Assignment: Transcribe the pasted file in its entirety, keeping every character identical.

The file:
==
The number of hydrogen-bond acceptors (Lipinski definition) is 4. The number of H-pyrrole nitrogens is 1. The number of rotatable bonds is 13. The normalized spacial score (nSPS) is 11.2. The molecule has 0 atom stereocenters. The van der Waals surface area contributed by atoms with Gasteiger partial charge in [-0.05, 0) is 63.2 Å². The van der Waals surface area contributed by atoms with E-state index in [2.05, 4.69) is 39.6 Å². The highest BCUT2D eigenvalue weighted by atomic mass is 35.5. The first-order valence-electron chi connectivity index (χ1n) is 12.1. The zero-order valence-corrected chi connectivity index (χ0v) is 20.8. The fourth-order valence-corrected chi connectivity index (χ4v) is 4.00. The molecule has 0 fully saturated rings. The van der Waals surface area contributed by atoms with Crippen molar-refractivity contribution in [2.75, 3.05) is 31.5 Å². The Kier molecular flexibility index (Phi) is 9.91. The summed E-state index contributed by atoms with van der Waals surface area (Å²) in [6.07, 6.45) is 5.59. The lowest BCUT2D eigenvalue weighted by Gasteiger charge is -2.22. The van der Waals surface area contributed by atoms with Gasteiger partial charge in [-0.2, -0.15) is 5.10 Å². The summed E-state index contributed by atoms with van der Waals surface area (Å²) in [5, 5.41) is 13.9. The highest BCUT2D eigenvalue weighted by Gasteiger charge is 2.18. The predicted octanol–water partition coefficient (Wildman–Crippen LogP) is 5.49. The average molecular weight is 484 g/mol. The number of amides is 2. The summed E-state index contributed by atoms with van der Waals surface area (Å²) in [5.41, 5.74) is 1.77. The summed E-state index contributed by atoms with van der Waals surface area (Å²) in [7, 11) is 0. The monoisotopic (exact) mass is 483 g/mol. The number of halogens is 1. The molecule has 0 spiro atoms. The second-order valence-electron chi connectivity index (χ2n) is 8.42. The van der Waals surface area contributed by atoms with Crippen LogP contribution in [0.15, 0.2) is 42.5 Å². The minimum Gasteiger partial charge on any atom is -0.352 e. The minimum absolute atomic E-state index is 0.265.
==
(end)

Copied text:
The number of hydrogen-bond acceptors (Lipinski definition) is 4. The number of H-pyrrole nitrogens is 1. The number of rotatable bonds is 13. The normalized spacial score (nSPS) is 11.2. The molecule has 0 atom stereocenters. The van der Waals surface area contributed by atoms with Gasteiger partial charge in [-0.05, 0) is 63.2 Å². The van der Waals surface area contributed by atoms with E-state index in [2.05, 4.69) is 39.6 Å². The highest BCUT2D eigenvalue weighted by atomic mass is 35.5. The first-order valence-electron chi connectivity index (χ1n) is 12.1. The zero-order valence-corrected chi connectivity index (χ0v) is 20.8. The fourth-order valence-corrected chi connectivity index (χ4v) is 4.00. The molecule has 0 fully saturated rings. The van der Waals surface area contributed by atoms with Crippen molar-refractivity contribution in [2.75, 3.05) is 31.5 Å². The Kier molecular flexibility index (Phi) is 9.91. The summed E-state index contributed by atoms with van der Waals surface area (Å²) in [6.07, 6.45) is 5.59. The lowest BCUT2D eigenvalue weighted by Gasteiger charge is -2.22. The van der Waals surface area contributed by atoms with Gasteiger partial charge in [-0.2, -0.15) is 5.10 Å². The summed E-state index contributed by atoms with van der Waals surface area (Å²) in [5, 5.41) is 13.9. The highest BCUT2D eigenvalue weighted by Gasteiger charge is 2.18. The predicted octanol–water partition coefficient (Wildman–Crippen LogP) is 5.49. The average molecular weight is 484 g/mol. The number of amides is 2. The summed E-state index contributed by atoms with van der Waals surface area (Å²) in [5.41, 5.74) is 1.77. The summed E-state index contributed by atoms with van der Waals surface area (Å²) in [7, 11) is 0. The monoisotopic (exact) mass is 483 g/mol. The number of halogens is 1. The molecule has 0 spiro atoms. The second-order valence-electron chi connectivity index (χ2n) is 8.42. The van der Waals surface area contributed by atoms with Crippen LogP contribution in [0.15, 0.2) is 42.5 Å². The minimum Gasteiger partial charge on any atom is -0.352 e. The minimum absolute atomic E-state index is 0.265.